Authorities in Uzbekistan have reportedly removed more than 4,000 people from blacklists of people suspected of radical Islamist affiliations following an extensive outreach exercise.
The move marks the latest chapter in the efforts to normalize relations between the state and the religiously devout that have been in train since the ascent to power of President Shavkat Mirziyoyev.
Anybody included in such lists were required to report to the police once a month and inform them of their activities. They were also not permitted to leave their region of residence without informing the authorities.
The extremist label has been broadly applied to suspected adherents of many groups, such as the Hizb ut-Tahrir movement.
RFE/RL’s Uzbek service, Radio Ozodlik, reported this week that another 5,000 people could qualify for the amnesty. Arguments in favor of rehabilitation were made by imams.
“Our imams made the case for 10,990 people. Of those, 4,152 are in the clear. Soon other Muslims … will be removed from the blacklist,” the Spiritual Administration of Muslims of Uzbekistan said in a statement.
A former imam in the Kashkadarya region, Bobohon Hamdamov, told EurasiaNet.org that before people could apply for rehabilitation they were required to issue a statement of repentance and write a letter.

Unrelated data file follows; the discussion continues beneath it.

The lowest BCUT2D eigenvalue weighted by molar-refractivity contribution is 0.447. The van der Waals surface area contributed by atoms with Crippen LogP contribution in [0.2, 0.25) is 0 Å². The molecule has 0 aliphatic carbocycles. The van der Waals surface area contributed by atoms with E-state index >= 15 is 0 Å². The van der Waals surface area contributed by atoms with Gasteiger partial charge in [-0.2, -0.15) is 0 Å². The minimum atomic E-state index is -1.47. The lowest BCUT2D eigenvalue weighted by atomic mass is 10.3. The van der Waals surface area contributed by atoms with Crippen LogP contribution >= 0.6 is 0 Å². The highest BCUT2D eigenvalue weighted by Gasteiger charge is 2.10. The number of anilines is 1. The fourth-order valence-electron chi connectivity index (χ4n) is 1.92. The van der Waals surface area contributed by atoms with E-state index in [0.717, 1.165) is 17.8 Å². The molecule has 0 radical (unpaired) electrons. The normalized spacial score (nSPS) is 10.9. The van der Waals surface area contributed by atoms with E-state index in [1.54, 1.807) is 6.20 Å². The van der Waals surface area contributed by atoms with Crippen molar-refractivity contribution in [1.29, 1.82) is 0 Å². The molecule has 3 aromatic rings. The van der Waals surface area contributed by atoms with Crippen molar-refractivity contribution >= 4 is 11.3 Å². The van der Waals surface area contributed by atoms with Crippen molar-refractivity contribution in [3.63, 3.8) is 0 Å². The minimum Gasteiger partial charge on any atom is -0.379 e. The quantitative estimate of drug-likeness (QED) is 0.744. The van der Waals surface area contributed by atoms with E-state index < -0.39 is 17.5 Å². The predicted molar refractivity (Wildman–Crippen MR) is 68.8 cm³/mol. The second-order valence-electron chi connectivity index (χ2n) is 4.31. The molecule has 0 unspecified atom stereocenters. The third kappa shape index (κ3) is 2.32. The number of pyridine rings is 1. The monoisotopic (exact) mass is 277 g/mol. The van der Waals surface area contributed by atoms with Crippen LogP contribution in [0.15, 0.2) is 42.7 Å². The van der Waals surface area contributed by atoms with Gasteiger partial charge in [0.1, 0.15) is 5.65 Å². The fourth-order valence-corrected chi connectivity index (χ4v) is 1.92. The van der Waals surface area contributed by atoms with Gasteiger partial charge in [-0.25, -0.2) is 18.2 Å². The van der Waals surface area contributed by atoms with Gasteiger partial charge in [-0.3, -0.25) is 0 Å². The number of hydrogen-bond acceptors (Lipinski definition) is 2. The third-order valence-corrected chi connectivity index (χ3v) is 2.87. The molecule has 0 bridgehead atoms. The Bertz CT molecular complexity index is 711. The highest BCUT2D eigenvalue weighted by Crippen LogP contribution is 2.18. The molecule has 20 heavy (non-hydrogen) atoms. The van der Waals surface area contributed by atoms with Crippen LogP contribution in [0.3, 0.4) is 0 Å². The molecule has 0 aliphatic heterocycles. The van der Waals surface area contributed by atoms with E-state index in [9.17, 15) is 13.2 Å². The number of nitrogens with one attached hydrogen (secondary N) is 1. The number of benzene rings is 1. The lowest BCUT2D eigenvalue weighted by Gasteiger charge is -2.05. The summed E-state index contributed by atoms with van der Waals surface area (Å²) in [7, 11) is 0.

“People removed from blacklists can now work where they want and they will no longer have to go to the police station to give reports on their doings. They will be eligible for welfare benefits and they can visit public events in their region,” he said.
The rehabilitation exercise began in earnest in early June, when Mirziyoyev spoke during a visit to Andijan about the need for Muslims that had “gone astray” to be welcomed back into the fold of public life.
“There are people who have gone astray that want to return to normal life. We should make those people our friends and beckon them to spirituality,” Mirziyoyev said.
Later, on June 15, during a meeting with clerics and other religious officials, Mirziyoyev specifically addressed the blacklist issue, stating that working groups of 10 people apiece should be established in every district of the country to review each individual case. The groups included representatives from the police, the security services, the General Prosecutor’s Office, local government, neighborhood committees and mosques.
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